Rivington Hearing Ends With Council and Mayor’s Office Accusing Each Other of Lying

Anthony Shorris testifying at today's hearing.
Anthony Shorris testifying at today’s hearing. Photo: William Alatriste/City Council

It was a fitting ending for a City Council hearing that was, at its heart, about failures to communicate: another miscommunication.

After two-and-a-half hours of questioning Deputy Mayor Anthony Shorris about the city’s decision to lift a deed restriction on Rivington House, which paved the way for the AIDS hospice to be sold for profit to luxury condo developers, his testimony ended with the City Council accusing the mayor’s office of misleading them about Shorris’ schedule.

“The administration misled the Council and the Speakers Office into believing that First Deputy Mayor Shorris’ availability for the hearing this morning would be limited because of events related to the U.S Conference of Mayors in Oklahoma City. This turned out to be false,” Eric Koch, a spokesman for Council Speaker Melissa Mark-Viverito. “At a hearing which focused on government honesty and transparency this is particularly shocking  and unacceptable.”

The miscommunication today played out in “real-time,” as City Councilman Ben Kallos, the chairman of the committee on governmental operations put it, when, during the hearing, he asked Shorris why he had to leave—”for the record.”

“I have appointments scheduled,” Shorris responded.

It obviously was not the answer Kallos was expecting. Earlier in the hearing, he’d referenced a plane Shorris needed to catch. “What was represented to us was that you have to attend the Conference of Mayors in Oklahoma,” Kallos said. Mayor Bill de Blasio is heading to that conference today.

“No,” Shorris replied. “I am not attending the Conference of Mayors. The mayor is attending the Conference of Mayors.”

“That is actually quite distributing,” Kallos responded. “And we deal with that later. I was under the expression that you had to be in Oklahoma and that is the only reason why I agreed to only two and a half hours.”

But the de Blasio administration is insisting that it’s the City Council that’s spreading “false” information.

“Ben Kallos said the administration said Tony Shorris would be going to Oklahoma. That’s false. The Administration has always been crystal clear that Tony Shorris’ time today was limited due to his role as acting Mayor in New York City during Mayor de Blasio’s short trip to Oklahoma,” spokesman Eric Phillips said. “Mr. Shorris testified for two and one-half hours, answering dozens of questions on this matter. The Council owes Tony Shorris an apology.”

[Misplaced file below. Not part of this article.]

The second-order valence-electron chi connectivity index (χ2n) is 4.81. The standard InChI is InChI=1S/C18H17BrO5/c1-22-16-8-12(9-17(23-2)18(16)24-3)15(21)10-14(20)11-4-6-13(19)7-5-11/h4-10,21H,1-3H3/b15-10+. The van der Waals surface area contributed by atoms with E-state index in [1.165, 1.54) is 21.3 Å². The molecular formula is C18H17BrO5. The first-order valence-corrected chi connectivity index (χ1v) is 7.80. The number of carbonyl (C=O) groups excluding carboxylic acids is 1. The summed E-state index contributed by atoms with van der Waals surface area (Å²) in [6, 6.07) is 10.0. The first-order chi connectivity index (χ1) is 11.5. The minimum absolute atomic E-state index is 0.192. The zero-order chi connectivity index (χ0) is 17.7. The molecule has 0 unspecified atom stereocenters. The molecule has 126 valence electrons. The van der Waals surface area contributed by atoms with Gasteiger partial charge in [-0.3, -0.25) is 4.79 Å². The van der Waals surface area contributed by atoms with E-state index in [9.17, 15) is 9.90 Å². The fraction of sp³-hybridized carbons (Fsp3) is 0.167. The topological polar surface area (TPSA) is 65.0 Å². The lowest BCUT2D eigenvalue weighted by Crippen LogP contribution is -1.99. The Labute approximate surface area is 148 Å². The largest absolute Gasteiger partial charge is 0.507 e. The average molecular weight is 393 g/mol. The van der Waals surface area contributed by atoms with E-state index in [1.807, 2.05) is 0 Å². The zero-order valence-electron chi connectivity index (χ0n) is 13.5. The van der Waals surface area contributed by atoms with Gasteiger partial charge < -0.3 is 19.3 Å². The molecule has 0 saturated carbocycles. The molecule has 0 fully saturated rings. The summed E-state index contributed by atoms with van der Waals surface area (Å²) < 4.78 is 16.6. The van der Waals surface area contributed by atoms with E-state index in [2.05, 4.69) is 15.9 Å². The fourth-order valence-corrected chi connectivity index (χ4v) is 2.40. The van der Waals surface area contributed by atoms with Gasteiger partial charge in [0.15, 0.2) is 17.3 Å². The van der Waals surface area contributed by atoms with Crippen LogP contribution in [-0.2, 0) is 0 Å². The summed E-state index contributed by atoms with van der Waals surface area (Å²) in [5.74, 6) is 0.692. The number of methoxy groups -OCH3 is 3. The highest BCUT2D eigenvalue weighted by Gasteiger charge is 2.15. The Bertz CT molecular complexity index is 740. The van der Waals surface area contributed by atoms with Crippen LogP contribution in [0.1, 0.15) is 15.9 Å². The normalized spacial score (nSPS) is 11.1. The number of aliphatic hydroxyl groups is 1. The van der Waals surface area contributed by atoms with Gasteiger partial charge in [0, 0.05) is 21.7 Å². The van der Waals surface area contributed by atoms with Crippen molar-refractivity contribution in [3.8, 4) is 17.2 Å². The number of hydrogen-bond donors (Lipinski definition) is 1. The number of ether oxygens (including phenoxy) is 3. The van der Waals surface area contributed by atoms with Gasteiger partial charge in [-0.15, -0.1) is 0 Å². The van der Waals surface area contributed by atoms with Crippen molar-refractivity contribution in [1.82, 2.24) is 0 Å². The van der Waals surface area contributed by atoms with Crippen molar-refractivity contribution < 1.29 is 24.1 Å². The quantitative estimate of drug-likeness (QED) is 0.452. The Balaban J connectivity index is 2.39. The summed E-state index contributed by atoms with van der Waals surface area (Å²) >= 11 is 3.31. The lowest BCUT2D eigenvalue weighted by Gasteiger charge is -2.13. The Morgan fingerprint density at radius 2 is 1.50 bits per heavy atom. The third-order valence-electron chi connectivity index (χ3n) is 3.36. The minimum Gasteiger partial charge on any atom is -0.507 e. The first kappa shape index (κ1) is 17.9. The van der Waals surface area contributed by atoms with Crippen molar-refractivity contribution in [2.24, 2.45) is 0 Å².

Phillips showed the Observer (and other news outlets) an e-mail exchange between the City Council’s chief of staff, Ramon Martinez, and de Blasio aide Emma Wolfe. In it, Martinez asks if Shorris is traveling with the mayor today. Wolfe responds he is not.

The exchange happened at about 9:15 this morning, just about 15 minutes before the hearing began. Negotiations over the hearing have been ongoing for weeks.

“The hearing speaks for itself,” Kallos told the Observer. “Throughout the hearing I was referencing that we had him for 2.5 hours. I opened the hearing with a reference with him having a plane to catch.”

Kallos said he stood by the speaker’s office—which stood by its statement and from whom an apology to Shorris did not seem to be forthcoming.

Before it devolved into dueling statements from two spokesmen named Eric, the hearing focused on the lifting of the deed restriction in exchange for a $16 million payment to the city from developer the Allure Group—which the city says had promised to operate the former nonprofit nursing home as a for-profit nursing home. But in addition to a restriction requiring the property to be run by a nonprofit, the city also lifted the restriction requiring it to remain a healthcare facility—and Allure then flipped the property to condo developers for a $70 million profit. The sale and the fallout around it, including the administration’s refusal at first to hand over documents to investigators, has been a debacle for the de Blasio administration.

“This outcome is one for which I am ultimately accountable,” Shorris said today. “All I can say is I am very disappointed in what happened.”

As he has earlier, Shorris took the blame at today’s hearing—repeatedly insisting the buck stopped with him, not the Department of Citywide Administrative Services, which handled the removal. Information about the deed restriction was sent to Shorris, who oversees 30 city agencies and offices, in e-mails he has said he did not read.

“The story of the day is that the public now gets to see what happened: that Tony Shorris is managing 30 agencies, that he’s not reading memos, that he’s not giving directives to commissioners himself, that he’s relying on staff to do so even though he knows staff didn’t do so in the wake of Rivington,” Kallos told the Observer. “What seals the deal at the end of the day is that there are even communications issues relating to his testimony today.”

No one has been disciplined for the deed restriction debacle. But Stacey Cumberbatch, who was commissioner of DCAS at the time, left the agency shortly after the snafu hit the papers for a gig at Health + Hospitals, where she did not stay long.

Shorris was repeatedly asked if he suggested she take that job. He never quite answered.

“She had a position that she found at HHC,” he said, “and I approved her move.” Rivington Hearing Ends With Council and Mayor’s Office Accusing Each Other of Lying